AGs Want Albertsons to Halt Dividend Amidst Kroger Merger

On Thursday, Karl Racine, the Attorney General for Washington D.C., announced an investigation into Kroger Co.’s proposed acquisition of Albertsons Companies and Albertsons Special Dividend. Additionally, he and a bipartisan group of attorneys general are requesting Albertsons hold off paying out nearly $4 billion to its shareholders through the Special Dividend until they can review the proposed merger. 

On October 14, the two grocery store chains announced the proposed deal valued at $24.6 billion through a joint press release. The merger of the two rivals would combine the two largest operators of stores dedicated to groceries with their combined sales representing 16% of the market. Law Street Media previously reported on the announcement of the proposed merger. 

On the same day the merger was announced, Albertsons also announced a Special Dividend for its shareholders at $6.85 per share that would be distributed on November 7. The total value of the Special Dividend is nearly $4 billion which is worth more than two years of Albertsons’ profits. The OAG argues that the Special Dividend risks significantly limiting the company’s ability to operate and properly compete with Kroger which in turn would seriously impact consumers, workers and the grocery market before any regulatory oversight.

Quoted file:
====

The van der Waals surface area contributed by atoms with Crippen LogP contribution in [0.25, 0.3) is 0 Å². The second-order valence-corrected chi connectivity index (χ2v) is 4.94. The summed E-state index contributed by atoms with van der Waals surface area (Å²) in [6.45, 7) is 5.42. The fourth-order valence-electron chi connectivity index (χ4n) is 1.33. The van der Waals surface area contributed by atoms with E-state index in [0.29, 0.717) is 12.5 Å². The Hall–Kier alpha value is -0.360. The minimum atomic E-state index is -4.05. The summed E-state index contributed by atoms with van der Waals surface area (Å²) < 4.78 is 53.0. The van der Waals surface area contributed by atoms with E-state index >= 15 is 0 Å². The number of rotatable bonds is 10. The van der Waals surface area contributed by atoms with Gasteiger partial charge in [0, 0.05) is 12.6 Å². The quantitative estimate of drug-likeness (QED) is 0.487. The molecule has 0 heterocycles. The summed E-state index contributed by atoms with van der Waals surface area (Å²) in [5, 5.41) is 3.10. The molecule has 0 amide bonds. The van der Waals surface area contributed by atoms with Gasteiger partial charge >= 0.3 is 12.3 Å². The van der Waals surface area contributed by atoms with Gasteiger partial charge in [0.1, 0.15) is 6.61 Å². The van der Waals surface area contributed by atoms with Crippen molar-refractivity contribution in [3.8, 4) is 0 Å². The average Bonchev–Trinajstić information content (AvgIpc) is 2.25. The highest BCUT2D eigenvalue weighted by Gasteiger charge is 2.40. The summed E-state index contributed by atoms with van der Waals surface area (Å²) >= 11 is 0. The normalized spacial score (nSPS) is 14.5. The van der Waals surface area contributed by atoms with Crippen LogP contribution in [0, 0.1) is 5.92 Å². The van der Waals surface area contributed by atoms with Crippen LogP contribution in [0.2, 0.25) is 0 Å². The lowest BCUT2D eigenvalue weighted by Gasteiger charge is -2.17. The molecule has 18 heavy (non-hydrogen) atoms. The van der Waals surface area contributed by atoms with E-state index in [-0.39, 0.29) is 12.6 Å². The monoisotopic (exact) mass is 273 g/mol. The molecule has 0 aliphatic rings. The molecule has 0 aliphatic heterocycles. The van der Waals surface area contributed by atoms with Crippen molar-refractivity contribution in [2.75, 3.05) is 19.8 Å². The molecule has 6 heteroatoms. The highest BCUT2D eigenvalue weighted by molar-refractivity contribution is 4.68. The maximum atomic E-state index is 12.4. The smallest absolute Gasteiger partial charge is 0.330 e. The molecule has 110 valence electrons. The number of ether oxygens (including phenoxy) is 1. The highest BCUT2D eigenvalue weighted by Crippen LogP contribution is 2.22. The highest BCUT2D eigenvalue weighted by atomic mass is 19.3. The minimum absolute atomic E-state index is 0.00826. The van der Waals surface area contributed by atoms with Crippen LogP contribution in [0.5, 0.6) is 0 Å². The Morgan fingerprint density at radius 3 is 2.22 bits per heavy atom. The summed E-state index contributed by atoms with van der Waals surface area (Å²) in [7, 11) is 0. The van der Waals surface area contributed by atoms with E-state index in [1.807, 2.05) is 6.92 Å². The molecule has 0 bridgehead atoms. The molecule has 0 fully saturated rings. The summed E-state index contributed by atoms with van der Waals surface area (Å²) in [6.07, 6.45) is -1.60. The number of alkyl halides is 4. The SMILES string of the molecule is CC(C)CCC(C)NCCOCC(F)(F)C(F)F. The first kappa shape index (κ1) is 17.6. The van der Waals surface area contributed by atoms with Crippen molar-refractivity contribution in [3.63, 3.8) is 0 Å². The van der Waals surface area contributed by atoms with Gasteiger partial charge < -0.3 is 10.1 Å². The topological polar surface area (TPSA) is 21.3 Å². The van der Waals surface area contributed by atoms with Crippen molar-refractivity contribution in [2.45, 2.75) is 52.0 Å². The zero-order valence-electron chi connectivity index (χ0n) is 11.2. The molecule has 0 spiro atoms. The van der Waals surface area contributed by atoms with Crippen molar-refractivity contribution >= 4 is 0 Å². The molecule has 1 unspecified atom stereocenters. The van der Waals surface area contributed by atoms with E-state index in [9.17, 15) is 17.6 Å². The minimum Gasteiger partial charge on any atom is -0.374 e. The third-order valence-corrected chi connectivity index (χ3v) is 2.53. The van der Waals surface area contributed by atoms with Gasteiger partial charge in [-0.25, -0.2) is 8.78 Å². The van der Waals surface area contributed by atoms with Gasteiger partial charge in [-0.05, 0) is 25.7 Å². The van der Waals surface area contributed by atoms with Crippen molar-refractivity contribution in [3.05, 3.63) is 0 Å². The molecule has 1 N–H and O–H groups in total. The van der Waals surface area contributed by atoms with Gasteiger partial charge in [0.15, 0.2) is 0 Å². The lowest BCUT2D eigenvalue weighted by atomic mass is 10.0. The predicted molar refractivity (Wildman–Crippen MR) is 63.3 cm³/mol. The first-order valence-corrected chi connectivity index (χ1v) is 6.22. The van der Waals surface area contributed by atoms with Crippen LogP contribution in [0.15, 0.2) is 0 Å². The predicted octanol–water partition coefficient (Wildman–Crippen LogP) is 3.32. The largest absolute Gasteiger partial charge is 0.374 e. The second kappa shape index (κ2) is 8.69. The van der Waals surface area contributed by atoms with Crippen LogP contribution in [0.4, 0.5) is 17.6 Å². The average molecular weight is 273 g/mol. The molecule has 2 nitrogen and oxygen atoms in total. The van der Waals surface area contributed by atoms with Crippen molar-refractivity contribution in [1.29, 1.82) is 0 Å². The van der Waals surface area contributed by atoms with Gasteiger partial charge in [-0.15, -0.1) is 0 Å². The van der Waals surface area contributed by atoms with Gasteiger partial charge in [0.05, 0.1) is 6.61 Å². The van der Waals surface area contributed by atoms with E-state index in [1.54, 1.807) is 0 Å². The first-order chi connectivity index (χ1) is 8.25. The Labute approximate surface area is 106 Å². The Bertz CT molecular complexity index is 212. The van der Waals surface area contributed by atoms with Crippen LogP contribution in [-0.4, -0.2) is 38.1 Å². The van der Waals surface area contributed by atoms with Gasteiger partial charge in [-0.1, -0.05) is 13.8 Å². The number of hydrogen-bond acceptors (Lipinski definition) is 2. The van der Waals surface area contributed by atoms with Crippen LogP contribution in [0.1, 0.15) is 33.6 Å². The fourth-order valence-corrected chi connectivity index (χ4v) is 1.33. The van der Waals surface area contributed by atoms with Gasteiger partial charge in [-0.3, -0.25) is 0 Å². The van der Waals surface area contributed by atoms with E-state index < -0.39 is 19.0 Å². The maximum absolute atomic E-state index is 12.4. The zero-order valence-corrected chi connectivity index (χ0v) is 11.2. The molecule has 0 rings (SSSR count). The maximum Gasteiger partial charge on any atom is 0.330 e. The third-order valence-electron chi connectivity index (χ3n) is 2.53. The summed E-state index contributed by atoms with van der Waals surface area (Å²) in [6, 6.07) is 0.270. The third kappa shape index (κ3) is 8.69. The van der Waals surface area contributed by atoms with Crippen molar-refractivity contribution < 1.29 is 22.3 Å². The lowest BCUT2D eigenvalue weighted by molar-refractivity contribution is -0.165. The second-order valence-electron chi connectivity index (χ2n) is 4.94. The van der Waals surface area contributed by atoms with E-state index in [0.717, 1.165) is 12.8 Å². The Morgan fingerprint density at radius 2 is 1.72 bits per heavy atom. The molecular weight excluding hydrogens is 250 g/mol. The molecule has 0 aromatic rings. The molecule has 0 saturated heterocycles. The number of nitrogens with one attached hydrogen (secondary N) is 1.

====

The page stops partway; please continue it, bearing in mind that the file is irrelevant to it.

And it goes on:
The announced deal anticipated regulatory scrutiny and formulated a plan to spin off up to 650 of their stores to ease antitrust concerns and accelerate regulatory approval. However, the effort has seemed to miss the mark given the announcement and associated letter to Kroger and Albertsons.

In the press release, the OAG states that it will examine whether the additional consolidation in the grocery industry through the merger could lead to higher food prices with inflation at historically high levels resulting in families across the country struggling to afford to put food on the table. Further, the press release purports that the OAG will examine whether the Special Dividend or the merger could reduce good, high-paying jobs and hurt wages and benefits for workers.

D.C. Attorney General Karl A. Racine stated that he hopes Albertsons will not proceed with the Special Dividend while the merger is assessed for anti-competitive, anti-consumer or anti-worker issues, but states that the Attorney Generals “are actively exploring other options to achieve our objectives, including litigation.”

The bipartisan letter was led by Attorney General Racine who was joined by the Attorney Generals of Arizona, California, Idaho, Illinois and Washington.